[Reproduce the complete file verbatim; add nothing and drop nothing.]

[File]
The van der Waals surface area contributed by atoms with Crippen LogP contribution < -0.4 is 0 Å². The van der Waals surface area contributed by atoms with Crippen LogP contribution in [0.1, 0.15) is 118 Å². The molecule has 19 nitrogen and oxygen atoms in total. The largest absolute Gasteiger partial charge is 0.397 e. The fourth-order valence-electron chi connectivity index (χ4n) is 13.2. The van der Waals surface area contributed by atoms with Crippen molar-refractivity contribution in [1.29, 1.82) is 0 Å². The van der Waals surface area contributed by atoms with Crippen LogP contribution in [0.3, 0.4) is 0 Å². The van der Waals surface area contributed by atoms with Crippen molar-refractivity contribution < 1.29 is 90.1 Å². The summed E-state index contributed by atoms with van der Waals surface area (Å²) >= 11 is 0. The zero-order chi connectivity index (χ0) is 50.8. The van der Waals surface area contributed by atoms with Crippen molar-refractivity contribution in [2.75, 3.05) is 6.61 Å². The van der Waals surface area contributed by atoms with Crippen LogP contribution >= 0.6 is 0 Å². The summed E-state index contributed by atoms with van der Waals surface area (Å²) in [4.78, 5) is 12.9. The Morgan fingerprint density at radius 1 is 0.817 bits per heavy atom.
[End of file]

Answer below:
The van der Waals surface area contributed by atoms with Crippen LogP contribution < -0.4 is 0 Å². The van der Waals surface area contributed by atoms with Crippen LogP contribution in [0.1, 0.15) is 118 Å². The molecule has 19 nitrogen and oxygen atoms in total. The largest absolute Gasteiger partial charge is 0.397 e. The fourth-order valence-electron chi connectivity index (χ4n) is 13.2. The van der Waals surface area contributed by atoms with Crippen molar-refractivity contribution in [1.29, 1.82) is 0 Å². The van der Waals surface area contributed by atoms with Crippen LogP contribution in [0.3, 0.4) is 0 Å². The van der Waals surface area contributed by atoms with Crippen molar-refractivity contribution < 1.29 is 90.1 Å². The summed E-state index contributed by atoms with van der Waals surface area (Å²) >= 11 is 0. The zero-order chi connectivity index (χ0) is 50.8. The van der Waals surface area contributed by atoms with Crippen molar-refractivity contribution in [2.75, 3.05) is 6.61 Å². The van der Waals surface area contributed by atoms with Crippen LogP contribution >= 0.6 is 0 Å². The summed E-state index contributed by atoms with van der Waals surface area (Å²) in [4.78, 5) is 12.9. The Morgan fingerprint density at radius 1 is 0.817 bits per heavy atom.